Mendocino Humboldt Redwood Company, LLC


Gap family takes over troubled timber firm

By Terence Chea, Associated Press

San Francisco Chronicle

July 30, 2008

Newspaper_San Francisco Chronicle_20080730 Gap family mill photo.jpg

A company backed by the founders of Gap Inc. has taken control of the bankrupt Pacific Lumber Co. and the 210,000 acres of timberlands it owns along California’s North Coast.
Photo by Ben Margot/Associated Press 2005

A company owned by the founders of Gap Inc. took control of the bankrupt Pacific Lumber Co. on Wednesday, marking a new chapter in the history of one of the country’s oldest and most controversial timber firms.

Pacific Lumber’s logging practices over the past two decades under Houston-based Maxxam Inc. have drawn widespread opposition from environmentalists. Among them was Julia Butterfly Hill, who spent two years sitting in a redwood named “Luna” to protest the destruction of old-growth forests on California’s North Coast.

The deal was finalized Wednesday after Mendocino Redwood Company LLC paid more than $550 million to creditors to gain control of 210,000 acres of Humboldt County timberlands and a sawmill owned by Pacific Lumber, which filed for bankruptcy protection in January 2007 amid mounting debt and logging restrictions.

Under the new owner, the Scotia-based timber firm’s name was changed to Humboldt Redwood Co.

Ukiah-based Mendocino Redwood, which already manages 230,000 acres of timberlands in Mendocino and Sonoma counties, is principally owned by Donald and Doris Fisher, who founded the San Francisco-based clothing chain Gap in 1969.

Mendocino Redwood’s plan to reorganize Pacific Lumber — one of several competing proposals — was approved by a bankruptcy judge last month and widely supported by state officials and environmentalists.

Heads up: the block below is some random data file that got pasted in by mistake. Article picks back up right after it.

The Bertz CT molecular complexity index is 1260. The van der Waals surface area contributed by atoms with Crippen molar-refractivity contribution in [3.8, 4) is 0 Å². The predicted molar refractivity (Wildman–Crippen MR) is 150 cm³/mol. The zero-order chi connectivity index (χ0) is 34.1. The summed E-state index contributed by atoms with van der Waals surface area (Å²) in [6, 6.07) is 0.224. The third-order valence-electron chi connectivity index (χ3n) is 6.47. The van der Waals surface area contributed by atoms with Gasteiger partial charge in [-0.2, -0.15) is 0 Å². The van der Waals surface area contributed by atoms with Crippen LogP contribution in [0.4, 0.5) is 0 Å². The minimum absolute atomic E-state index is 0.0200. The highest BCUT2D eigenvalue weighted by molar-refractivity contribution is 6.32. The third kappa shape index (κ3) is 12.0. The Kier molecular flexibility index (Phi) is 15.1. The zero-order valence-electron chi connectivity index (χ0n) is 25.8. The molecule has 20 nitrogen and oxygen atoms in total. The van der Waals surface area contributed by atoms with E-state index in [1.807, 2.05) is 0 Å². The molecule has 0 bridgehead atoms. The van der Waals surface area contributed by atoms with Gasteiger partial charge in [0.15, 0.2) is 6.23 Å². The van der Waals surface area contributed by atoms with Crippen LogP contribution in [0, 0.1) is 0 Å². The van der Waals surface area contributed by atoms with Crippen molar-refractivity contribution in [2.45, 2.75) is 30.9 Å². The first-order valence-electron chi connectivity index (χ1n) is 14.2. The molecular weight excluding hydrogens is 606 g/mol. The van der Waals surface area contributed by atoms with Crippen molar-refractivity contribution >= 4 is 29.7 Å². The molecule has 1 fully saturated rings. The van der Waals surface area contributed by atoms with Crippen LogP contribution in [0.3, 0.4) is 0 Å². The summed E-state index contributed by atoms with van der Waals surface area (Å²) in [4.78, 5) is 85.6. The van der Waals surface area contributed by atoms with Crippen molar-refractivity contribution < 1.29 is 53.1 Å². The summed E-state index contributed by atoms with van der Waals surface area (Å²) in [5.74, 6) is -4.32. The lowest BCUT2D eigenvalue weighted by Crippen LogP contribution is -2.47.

“It’s the right outcome,” said Paul Mason, deputy director of Sierra Club California. “The Mendocino Redwood Company has a good track record of working on badly depleted lands. … Frankly, everyone’s tired of fighting over unreasonable logging proposals.”

A group of bondholders who favored a different reorganization plan had attempted to block the deal, but a federal appeals court on Tuesday rejected their request to stay the bankruptcy judge’s decision.

Humboldt Redwood plans to harvest about 55 million board feet a year from its forests, compared with as much as 250 million board feet a year in the 1990s, said Sandy Dean, chairman of Mendocino Redwood and the newly formed company. The company also aims to apply for certification from the Forest Stewardship Council, which promotes sustainable forestry practices.

“We are going to manage the forest and cut down some trees … but we’ll be doing it in a way that’s sustainable — that balances the health of the forest with the health of the business,” Dean said.

The new company plans to offer jobs to 275 to 300 of the 350 workers currently employed by Pacific Lumber, Dean said.

As part of the plan, New York-based Marathon Structured Finance, one of Pacific Lumber’s largest creditors, will gain control of the company-owned town of Scotia, which includes stores, hotel, museum, movie theater, recreation center, power plant, two churches and almost 300 homes.

Founded in 1863, Pacific Lumber had been known for its sustainable logging practices and efforts to preserve old-growth forests until it was acquired by Texas financier Charles Hurwitz’s Maxxam in 1986.

Under Maxxam’s ownership, the company accelerated timber harvest rates in its redwood and Douglas fir forests, prompting a series of environmental protests and lawsuits over its logging operations.

The landmark 1999 Headwaters Forest Agreement ended one of the country’s most vicious environmental battles. Pacific Lumber agreed to sell 7,500 acres of old-growth redwood groves to state and federal agencies for $480 million. The deal created the Headwaters Forest Preserve just south of Eureka.

In exchange, Pacific Lumber agreed to logging restrictions on its remaining 210,000 acres of timberlands, but in recent years the company complained that those harvest limits were hurting its ability to survive financially. The company cited the Headwaters agreement as a major factor when it filed for federal bankruptcy protection in Corpus Christi, Texas 18 months ago.

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